social care

New Year blog: learning from 2015; hopes for 2016

The blogs that I have written in 2015 show the shape of my year: January’s was on stress following a survey by Community Care; for world social work day in March I wrote about the importance to me of having a college of social work; May’s blog was about the election and its implications for social work; through the summer I wrote about the closure of the college and how we could take its legacy onwards; I finished up the year with a blog on motivation following the November spending review.

How do you motivate people?

Last week I spent the day in a supervision workshop with 25 enthusiastic social care managers looking at how they can best enable practitioners to work well.

Halfway through a discussion, one of the managers asked: ‘how do we keep motivating staff when things are so difficult, when there’s so little money and people are really struggling?’

Good question; particularly now when we have the spending review coming up fast and Joseph Rowntree Foundation’s report on poverty just out. How does a social care manager motivate staff when things are tough? Here are a few thoughts.

Supported housing, Convent style

My Aunt is a Dominican Sister (Catholic religious order) in Cape Town. She recently moved into a newly built convent that is a fantastic example of supported housing. This gave me some great insight into how to do community living well. There’s a lot we can learn from the nuns.

What makes a trustworthy assessment?

I have just completed an 18-month project with Research in Practice for Adults (RiPfA) to produce resources to help assessors carry out good assessments.

The main issue that I found was that all assessments have to be different - because people are different, yet we need to know that any assessment is good enough against some kind of universal standard.

So how do you know when an assessment can be trusted?

Best advice for leaders

There is a lot being written about leadership in social care at the moment. This is the best advice I have ever seen. It was written for me by my dad (a former management trainer) when I became a manager of other managers.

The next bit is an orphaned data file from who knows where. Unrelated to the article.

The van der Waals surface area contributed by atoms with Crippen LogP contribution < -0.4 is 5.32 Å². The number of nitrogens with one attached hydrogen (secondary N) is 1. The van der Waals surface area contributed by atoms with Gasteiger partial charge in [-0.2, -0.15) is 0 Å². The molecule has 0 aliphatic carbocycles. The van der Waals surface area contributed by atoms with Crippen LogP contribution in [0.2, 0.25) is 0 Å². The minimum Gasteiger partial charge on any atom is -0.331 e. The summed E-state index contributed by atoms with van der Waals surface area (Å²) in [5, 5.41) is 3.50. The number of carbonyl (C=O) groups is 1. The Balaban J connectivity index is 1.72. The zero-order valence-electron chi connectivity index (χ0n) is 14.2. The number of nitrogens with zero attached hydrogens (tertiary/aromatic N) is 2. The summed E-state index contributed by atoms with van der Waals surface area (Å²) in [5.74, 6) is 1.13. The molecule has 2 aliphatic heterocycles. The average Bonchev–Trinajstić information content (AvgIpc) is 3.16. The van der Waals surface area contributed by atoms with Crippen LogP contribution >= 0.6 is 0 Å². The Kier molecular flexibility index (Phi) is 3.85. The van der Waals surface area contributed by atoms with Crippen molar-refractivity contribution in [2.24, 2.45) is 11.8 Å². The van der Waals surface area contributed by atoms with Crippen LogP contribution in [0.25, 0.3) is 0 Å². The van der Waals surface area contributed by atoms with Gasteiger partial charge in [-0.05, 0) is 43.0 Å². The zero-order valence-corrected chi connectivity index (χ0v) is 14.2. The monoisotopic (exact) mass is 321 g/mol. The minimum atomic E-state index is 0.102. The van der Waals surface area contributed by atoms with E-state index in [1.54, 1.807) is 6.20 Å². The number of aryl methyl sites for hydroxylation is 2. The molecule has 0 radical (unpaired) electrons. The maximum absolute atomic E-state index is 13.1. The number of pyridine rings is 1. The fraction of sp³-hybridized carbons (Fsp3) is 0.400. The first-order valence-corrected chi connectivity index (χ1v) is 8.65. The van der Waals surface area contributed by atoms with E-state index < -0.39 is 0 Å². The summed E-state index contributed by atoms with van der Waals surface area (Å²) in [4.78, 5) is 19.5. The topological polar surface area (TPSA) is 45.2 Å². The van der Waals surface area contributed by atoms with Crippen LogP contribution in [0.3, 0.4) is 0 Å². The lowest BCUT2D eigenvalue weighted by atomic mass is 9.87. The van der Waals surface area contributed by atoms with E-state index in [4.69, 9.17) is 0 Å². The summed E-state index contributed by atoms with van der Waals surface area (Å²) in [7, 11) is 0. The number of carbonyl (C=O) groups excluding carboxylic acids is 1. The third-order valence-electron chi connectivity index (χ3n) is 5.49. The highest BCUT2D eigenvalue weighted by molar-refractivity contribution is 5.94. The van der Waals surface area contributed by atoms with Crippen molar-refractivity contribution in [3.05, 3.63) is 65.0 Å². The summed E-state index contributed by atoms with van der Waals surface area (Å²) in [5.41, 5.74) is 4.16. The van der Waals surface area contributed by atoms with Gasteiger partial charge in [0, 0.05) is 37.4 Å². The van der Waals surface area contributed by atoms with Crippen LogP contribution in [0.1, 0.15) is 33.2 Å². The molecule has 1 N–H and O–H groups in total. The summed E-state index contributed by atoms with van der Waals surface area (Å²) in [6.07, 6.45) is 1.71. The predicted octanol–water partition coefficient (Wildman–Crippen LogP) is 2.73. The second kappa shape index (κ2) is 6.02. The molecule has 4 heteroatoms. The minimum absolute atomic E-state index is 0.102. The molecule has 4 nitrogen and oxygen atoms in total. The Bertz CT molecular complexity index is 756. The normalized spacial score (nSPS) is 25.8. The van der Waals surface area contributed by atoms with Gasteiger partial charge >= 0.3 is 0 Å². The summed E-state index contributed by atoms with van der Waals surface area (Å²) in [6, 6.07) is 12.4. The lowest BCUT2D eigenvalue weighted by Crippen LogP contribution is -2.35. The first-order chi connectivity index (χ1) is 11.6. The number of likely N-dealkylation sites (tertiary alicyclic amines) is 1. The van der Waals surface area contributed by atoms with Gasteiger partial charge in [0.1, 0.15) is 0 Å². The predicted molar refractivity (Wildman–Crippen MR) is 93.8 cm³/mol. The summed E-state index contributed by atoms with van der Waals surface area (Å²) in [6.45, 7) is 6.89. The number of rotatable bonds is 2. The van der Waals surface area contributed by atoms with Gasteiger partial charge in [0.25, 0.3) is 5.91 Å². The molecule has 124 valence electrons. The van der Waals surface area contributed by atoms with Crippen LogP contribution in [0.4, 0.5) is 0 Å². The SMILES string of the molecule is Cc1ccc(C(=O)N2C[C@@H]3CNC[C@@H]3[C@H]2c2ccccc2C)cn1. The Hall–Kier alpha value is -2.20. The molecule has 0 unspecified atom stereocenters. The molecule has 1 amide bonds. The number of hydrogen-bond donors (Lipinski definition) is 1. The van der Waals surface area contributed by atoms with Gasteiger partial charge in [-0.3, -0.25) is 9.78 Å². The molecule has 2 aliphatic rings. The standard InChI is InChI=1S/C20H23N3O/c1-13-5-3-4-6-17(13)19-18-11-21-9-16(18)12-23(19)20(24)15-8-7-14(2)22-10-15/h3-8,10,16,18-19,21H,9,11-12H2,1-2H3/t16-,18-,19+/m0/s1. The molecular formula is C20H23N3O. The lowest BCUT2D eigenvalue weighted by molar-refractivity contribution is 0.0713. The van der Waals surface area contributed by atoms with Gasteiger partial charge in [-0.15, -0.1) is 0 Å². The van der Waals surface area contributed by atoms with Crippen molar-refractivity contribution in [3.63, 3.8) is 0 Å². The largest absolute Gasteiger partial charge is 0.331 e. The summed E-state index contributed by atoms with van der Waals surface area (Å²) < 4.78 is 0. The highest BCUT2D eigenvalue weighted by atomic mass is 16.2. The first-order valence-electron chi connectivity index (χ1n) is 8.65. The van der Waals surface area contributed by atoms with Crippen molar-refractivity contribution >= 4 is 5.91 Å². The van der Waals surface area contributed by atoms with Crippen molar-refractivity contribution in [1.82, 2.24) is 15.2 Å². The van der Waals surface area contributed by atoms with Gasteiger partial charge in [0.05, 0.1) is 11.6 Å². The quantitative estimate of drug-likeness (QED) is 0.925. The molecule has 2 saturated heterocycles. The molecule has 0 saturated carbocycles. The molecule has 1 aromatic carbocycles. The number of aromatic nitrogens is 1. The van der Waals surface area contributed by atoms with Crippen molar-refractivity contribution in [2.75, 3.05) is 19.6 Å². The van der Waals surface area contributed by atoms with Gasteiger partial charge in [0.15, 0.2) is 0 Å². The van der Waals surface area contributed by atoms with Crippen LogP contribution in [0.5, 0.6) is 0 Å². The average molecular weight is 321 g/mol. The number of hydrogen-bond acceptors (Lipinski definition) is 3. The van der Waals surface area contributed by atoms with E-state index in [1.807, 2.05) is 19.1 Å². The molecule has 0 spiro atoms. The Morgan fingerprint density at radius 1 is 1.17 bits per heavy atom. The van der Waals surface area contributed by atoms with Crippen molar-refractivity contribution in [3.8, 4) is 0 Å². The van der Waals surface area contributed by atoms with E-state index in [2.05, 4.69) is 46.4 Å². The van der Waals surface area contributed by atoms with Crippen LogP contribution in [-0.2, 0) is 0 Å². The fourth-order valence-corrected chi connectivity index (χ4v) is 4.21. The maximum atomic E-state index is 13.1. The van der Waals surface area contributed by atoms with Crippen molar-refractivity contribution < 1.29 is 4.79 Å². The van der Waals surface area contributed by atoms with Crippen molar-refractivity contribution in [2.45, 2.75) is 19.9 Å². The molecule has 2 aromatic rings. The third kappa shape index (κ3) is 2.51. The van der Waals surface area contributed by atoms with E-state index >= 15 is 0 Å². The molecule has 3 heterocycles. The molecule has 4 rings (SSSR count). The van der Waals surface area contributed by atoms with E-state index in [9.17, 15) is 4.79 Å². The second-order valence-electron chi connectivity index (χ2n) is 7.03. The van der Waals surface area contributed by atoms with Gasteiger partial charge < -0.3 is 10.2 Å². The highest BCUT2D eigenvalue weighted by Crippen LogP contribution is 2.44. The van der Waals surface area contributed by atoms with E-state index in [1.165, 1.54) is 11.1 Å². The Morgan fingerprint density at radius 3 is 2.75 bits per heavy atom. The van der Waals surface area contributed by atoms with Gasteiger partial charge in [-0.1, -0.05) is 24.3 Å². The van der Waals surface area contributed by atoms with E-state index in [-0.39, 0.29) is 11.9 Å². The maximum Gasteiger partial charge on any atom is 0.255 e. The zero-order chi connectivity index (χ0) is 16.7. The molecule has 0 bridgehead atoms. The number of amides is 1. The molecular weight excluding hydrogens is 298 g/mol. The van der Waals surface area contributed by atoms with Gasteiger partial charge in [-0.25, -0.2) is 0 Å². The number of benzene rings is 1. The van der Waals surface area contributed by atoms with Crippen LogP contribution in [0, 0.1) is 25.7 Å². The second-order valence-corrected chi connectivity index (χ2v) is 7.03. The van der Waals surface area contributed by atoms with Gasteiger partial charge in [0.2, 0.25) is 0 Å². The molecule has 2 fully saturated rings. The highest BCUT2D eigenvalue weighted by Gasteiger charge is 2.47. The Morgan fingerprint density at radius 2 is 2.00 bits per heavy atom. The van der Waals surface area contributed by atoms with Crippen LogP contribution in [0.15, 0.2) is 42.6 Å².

“You will be expected to be on top of your job and to have ideas. Your job is to meet your expectations and constantly seek out and argue for better ways of doing things, and even different things to be doing.


The old truths still apply:

Being kind

Recently in a workshop on supervision, I asked some new practitioners what their ideal supervisor would be like. ‘Kind’ was the first reply.

I consider that a bit more kindness in social care could help us all feel better and make more progress.

The word kind is linked to Old English gecynd, meaning nature, offspring, race. It relates to two important concepts: being natural and being alike.

How the CQC can build a safety culture

A safety culture is the outcome that organizations reach through a strong commitment to acquiring necessary data and taking proactive steps to reduce the probability of errors and the severity of those that occur.

(Merritt & Helmreich, 1997).

As the Care Quality Commission reforms and refocuses, there is a rare opportunity to build a safety culture in adult social care.

Just keep paddling

I have just spent 24 hours as part of a support team for a 125 mile canoe endurance event. Our canoeists paddled from Devizes to Westminster, through the day and night, in the rain and cold, climbing out of the canal for 77 locks, and racing to catch the tide that would take them the last 18 miles. I learned a lot about how to help keep people going under extremely difficult conditions, and I think that much of this is relevant to those who are supporting social care practitioners. So here are some thoughts for managers, workforce development - and anyone else who provides social care back-up - about how to keep practitioners going as they paddle along.

Evaluating value and valuing evaluation

I started working for myself last year. I now have nobody to blame for the following things:

  • My well-being at work
  • My work-life balance
  • My opportunities to develop and learn
  • Whether what I do makes any difference to anyone.

To help me with the last one in the list, I have just completed my Year One Review.

Where’s Tom? How to create an assessment that is about a person

Research shows that professional concerns often drown out what people think is important in their own lives. The tool ‘Sorting important to and important for’ helps to make their voices clear.


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